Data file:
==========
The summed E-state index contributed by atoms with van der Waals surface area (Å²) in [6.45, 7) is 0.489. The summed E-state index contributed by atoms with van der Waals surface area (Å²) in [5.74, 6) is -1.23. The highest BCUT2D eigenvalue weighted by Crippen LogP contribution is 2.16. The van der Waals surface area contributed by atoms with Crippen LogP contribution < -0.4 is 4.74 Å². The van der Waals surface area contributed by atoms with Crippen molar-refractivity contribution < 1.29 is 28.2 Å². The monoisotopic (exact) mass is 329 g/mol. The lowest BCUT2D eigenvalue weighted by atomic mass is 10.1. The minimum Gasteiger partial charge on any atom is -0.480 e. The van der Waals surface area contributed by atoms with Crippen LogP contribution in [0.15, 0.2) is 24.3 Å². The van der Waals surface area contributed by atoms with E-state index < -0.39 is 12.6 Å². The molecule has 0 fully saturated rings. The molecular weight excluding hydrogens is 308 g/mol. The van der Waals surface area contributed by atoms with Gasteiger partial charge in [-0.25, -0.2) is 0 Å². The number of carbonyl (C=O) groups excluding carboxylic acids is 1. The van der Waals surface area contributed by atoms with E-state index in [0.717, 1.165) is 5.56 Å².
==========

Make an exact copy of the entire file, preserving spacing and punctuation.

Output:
The summed E-state index contributed by atoms with van der Waals surface area (Å²) in [6.45, 7) is 0.489. The summed E-state index contributed by atoms with van der Waals surface area (Å²) in [5.74, 6) is -1.23. The highest BCUT2D eigenvalue weighted by Crippen LogP contribution is 2.16. The van der Waals surface area contributed by atoms with Crippen LogP contribution < -0.4 is 4.74 Å². The van der Waals surface area contributed by atoms with Crippen molar-refractivity contribution < 1.29 is 28.2 Å². The monoisotopic (exact) mass is 329 g/mol. The lowest BCUT2D eigenvalue weighted by atomic mass is 10.1. The minimum Gasteiger partial charge on any atom is -0.480 e. The van der Waals surface area contributed by atoms with Crippen LogP contribution in [0.15, 0.2) is 24.3 Å². The van der Waals surface area contributed by atoms with E-state index < -0.39 is 12.6 Å². The molecule has 0 fully saturated rings. The molecular weight excluding hydrogens is 308 g/mol. The van der Waals surface area contributed by atoms with Gasteiger partial charge in [-0.25, -0.2) is 0 Å². The number of carbonyl (C=O) groups excluding carboxylic acids is 1. The van der Waals surface area contributed by atoms with E-state index in [0.717, 1.165) is 5.56 Å².